• Giving the wrong answers when asked about salary

Chances are you will be asked what you expect. Never say it does not matter or you have not thought about it. Those are both lies. Research the position to see the industry average and be prepared with a reasonable range based on your experience. 

  • Improper follow-up

This mistake can go one of two ways: not following up or being too aggressive. 

A few hours after the interview, email your interviewer a thank you. Let them know you appreciate them taking the time to meet with you and you look forward to hearing from them. Sign it with best regards, not “love.”

Hearing back might take a few weeks, so do not start flooding their inbox with messages. If they said a few weeks during your interview, send a follow-up “touching base” email after three weeks. 


Preparation is vital to a successful interview. Without it, you narrow your success. Before the interview, step into a bathroom, look in the mirror, and tell yourself, “I’ve got this!”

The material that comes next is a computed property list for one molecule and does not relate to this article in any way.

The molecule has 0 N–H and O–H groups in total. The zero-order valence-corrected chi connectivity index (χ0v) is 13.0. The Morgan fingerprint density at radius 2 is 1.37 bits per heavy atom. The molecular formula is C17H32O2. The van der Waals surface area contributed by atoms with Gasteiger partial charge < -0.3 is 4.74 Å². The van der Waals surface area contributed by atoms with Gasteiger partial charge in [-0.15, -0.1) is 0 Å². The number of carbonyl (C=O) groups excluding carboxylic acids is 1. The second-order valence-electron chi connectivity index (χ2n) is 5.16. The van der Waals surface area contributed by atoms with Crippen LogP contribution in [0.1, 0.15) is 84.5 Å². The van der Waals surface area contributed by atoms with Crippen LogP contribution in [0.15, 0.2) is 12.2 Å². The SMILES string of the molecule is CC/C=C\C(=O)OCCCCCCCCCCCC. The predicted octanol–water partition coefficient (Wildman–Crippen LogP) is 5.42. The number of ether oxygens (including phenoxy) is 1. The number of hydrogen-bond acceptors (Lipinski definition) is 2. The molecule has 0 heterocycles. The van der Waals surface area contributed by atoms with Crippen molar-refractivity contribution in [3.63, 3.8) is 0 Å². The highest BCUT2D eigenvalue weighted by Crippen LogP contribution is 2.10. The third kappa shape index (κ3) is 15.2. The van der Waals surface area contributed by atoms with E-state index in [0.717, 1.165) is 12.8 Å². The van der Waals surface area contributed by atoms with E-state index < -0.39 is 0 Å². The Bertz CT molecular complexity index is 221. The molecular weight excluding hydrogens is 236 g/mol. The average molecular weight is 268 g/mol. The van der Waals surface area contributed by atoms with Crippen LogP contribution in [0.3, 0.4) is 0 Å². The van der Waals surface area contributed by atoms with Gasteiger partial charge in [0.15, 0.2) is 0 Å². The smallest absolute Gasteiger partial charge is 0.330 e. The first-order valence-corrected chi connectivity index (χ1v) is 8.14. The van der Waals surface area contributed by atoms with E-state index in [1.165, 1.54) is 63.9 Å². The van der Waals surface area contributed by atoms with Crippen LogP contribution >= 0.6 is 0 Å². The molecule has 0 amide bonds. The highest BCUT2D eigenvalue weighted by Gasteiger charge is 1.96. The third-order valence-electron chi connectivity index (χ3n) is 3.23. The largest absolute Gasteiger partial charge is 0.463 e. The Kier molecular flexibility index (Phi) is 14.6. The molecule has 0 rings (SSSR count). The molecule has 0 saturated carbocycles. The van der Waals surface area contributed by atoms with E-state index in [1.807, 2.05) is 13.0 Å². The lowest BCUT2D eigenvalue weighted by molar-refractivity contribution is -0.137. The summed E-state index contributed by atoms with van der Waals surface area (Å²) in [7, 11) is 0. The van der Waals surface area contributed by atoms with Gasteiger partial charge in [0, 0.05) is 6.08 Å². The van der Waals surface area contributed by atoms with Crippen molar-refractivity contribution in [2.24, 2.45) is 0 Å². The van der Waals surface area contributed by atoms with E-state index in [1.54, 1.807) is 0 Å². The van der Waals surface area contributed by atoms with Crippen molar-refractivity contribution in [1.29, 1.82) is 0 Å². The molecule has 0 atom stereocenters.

Relax and let your natural personality shine through. Dress appropriately and remember, when you look good, you will feel good. 

Remember, you got this far because the interviewer already thought you were a good candidate. Now is your chance to close the deal. Maintain good eye contact – no looking around the room, to the side, or at the floor. Smile and be polite and friendly to everyone you meet – you have no idea who they are. 

Make sure to put your best foot forward and sell yourself without being cocky or arrogant. Take ownership of your achievements but do not try to take credit for those of others. Everyone makes interview mistakes. Let your best self shine.